Teaching union urges schools to ‘decolonise the classroom’

The contribution of black people to British history and culture should be taught in all subjects at school, a teaching union’s conference has been told.

The NASUWT’s annual conference heard that the national curriculum is ‘lacking’ and some teachers have taken it into their own hands to ‘decolonise their classrooms’.

A motion passed at the conference said education should equip all children to understand and respect a variety of histories, cultures and traditions.

It noted that the national curriculum should ‘reflect, respect and value the contributions of all communities’ that have contributed to building the UK.

Calls to decolonise the curriculum and boost diversity in schools, colleges and universities have gained momentum over the past year following protests in support of the Black Lives Matter (BLM) movement.

The NASUWT’s annual conference heard that the national curriculum is ‘lacking’ and some teachers have taken it into their own hands to ‘decolonise their classrooms’

Michelle Codrington-Rogers, former president of the NASUWT, acknowledged there was ‘some discomfort’ with the topic among teachers.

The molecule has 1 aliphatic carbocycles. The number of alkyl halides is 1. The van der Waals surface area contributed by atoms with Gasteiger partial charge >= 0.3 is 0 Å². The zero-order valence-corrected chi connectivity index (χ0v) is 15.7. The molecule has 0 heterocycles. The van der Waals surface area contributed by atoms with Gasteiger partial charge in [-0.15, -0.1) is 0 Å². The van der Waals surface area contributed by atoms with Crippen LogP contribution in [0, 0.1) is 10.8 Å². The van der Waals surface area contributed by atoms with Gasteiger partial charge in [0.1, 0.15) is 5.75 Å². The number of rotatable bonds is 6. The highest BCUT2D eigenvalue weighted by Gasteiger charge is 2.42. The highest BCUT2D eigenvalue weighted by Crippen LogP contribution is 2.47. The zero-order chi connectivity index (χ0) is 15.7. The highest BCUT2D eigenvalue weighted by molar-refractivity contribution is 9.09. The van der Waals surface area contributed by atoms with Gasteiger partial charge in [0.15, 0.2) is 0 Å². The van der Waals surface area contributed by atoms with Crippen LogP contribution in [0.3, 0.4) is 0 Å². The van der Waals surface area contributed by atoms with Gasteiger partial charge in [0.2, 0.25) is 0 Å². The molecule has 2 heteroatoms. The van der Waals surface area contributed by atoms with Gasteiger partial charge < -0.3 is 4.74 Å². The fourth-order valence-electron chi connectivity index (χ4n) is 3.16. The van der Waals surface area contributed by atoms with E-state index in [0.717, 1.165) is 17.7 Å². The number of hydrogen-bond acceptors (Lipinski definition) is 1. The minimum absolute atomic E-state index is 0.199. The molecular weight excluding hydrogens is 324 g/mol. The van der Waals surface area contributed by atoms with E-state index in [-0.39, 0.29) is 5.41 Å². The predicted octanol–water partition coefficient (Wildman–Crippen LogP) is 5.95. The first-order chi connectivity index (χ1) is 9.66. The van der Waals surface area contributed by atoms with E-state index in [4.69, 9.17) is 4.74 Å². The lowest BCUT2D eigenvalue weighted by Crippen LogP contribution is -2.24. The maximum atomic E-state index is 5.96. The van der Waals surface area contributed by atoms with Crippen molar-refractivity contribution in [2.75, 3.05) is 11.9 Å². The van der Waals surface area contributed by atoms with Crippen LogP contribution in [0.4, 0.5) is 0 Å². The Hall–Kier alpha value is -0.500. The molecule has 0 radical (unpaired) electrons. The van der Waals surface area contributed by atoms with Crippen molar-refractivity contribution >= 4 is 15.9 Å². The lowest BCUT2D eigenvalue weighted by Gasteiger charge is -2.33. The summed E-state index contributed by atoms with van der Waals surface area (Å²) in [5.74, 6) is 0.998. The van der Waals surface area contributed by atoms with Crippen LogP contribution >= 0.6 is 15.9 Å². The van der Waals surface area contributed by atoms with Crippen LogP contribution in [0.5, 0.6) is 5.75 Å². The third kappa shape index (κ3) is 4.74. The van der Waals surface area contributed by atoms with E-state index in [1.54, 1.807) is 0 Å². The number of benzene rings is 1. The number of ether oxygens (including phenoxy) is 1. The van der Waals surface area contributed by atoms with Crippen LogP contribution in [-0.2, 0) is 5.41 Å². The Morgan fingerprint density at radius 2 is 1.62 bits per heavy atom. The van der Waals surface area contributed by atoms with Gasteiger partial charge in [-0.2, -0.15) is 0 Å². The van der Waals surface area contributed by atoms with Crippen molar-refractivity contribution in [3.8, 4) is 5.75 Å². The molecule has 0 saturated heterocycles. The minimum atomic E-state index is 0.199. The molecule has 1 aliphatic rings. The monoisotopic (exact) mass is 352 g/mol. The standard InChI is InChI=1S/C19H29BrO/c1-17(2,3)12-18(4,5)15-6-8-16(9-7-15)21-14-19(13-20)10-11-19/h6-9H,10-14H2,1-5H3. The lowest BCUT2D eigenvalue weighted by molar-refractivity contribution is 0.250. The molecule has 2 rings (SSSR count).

But she said: ‘We have a responsibility to be inclusive for all of our students and this starts with us ensuring that there is black visibility for our children and young people. Not just black children, but all children.

‘It is crucial to recognise that black history is all of our history.’

Ms Codrington-Rogers said: ‘Many schools and our colleagues focus on and centralise the pain and suffering of communities, such as slavery and partition, and that does have long-lasting effects on the students who are taught their heritage is only based in pain.’

She told the conference: ‘The national curriculum is lacking and the fact that our exam boards don’t value and reward the diversity of content is an issue.’

She said Government curriculum reviews centring on the classics ‘over and over again above diverse voices, for example in the English curriculum, speaks volumes’.

Ms Codrington-Rogers, a citizenship teacher from Oxford, said: ‘All subjects need to ensure that there is inclusivity in their teaching.

‘That there is black visibility in design tech and modern foreign languages, science and English, music and geography, art and maths, computer science and citizenship, food technology and drama.

Michelle Codrington-Rogers, former president of the NASUWT, acknowledged there was 'some discomfort' with the topic among teachers

Michelle Codrington-Rogers, former president of the NASUWT, acknowledged there was ‘some discomfort’ with the topic among teachers

‘All subjects have a responsibility to change the narrative that black people have only got a history of enslavement and colonisation.

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